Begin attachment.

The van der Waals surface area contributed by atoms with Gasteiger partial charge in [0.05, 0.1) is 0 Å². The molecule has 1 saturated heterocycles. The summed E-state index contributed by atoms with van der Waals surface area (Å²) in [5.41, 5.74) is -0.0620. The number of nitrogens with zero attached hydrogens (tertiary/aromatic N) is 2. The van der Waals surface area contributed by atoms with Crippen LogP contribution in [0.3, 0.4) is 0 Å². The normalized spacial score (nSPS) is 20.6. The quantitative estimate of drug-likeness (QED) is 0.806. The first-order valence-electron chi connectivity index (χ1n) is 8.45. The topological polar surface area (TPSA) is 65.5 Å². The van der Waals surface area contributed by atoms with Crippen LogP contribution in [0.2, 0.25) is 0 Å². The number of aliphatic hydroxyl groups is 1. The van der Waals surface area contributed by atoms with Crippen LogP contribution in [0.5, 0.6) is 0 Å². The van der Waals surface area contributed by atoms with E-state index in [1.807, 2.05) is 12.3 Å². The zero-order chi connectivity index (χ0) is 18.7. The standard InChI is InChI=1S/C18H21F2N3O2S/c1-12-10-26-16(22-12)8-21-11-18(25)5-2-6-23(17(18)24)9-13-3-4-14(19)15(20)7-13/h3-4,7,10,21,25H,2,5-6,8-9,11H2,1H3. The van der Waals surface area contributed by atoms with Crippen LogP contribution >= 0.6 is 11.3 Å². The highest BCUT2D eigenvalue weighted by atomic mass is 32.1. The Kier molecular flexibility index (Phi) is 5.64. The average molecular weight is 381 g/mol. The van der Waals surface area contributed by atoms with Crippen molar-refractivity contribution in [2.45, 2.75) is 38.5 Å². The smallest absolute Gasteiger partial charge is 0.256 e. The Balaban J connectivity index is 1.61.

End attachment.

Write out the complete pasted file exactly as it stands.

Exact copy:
The van der Waals surface area contributed by atoms with Gasteiger partial charge in [0.05, 0.1) is 0 Å². The molecule has 1 saturated heterocycles. The summed E-state index contributed by atoms with van der Waals surface area (Å²) in [5.41, 5.74) is -0.0620. The number of nitrogens with zero attached hydrogens (tertiary/aromatic N) is 2. The van der Waals surface area contributed by atoms with Crippen LogP contribution in [0.3, 0.4) is 0 Å². The normalized spacial score (nSPS) is 20.6. The quantitative estimate of drug-likeness (QED) is 0.806. The first-order valence-electron chi connectivity index (χ1n) is 8.45. The topological polar surface area (TPSA) is 65.5 Å². The van der Waals surface area contributed by atoms with Crippen LogP contribution in [0.2, 0.25) is 0 Å². The number of aliphatic hydroxyl groups is 1. The van der Waals surface area contributed by atoms with Crippen LogP contribution in [0.5, 0.6) is 0 Å². The van der Waals surface area contributed by atoms with E-state index in [1.807, 2.05) is 12.3 Å². The zero-order chi connectivity index (χ0) is 18.7. The standard InChI is InChI=1S/C18H21F2N3O2S/c1-12-10-26-16(22-12)8-21-11-18(25)5-2-6-23(17(18)24)9-13-3-4-14(19)15(20)7-13/h3-4,7,10,21,25H,2,5-6,8-9,11H2,1H3. The van der Waals surface area contributed by atoms with Crippen LogP contribution >= 0.6 is 11.3 Å². The highest BCUT2D eigenvalue weighted by atomic mass is 32.1. The Kier molecular flexibility index (Phi) is 5.64. The average molecular weight is 381 g/mol. The van der Waals surface area contributed by atoms with Crippen molar-refractivity contribution in [2.45, 2.75) is 38.5 Å². The smallest absolute Gasteiger partial charge is 0.256 e. The Balaban J connectivity index is 1.61.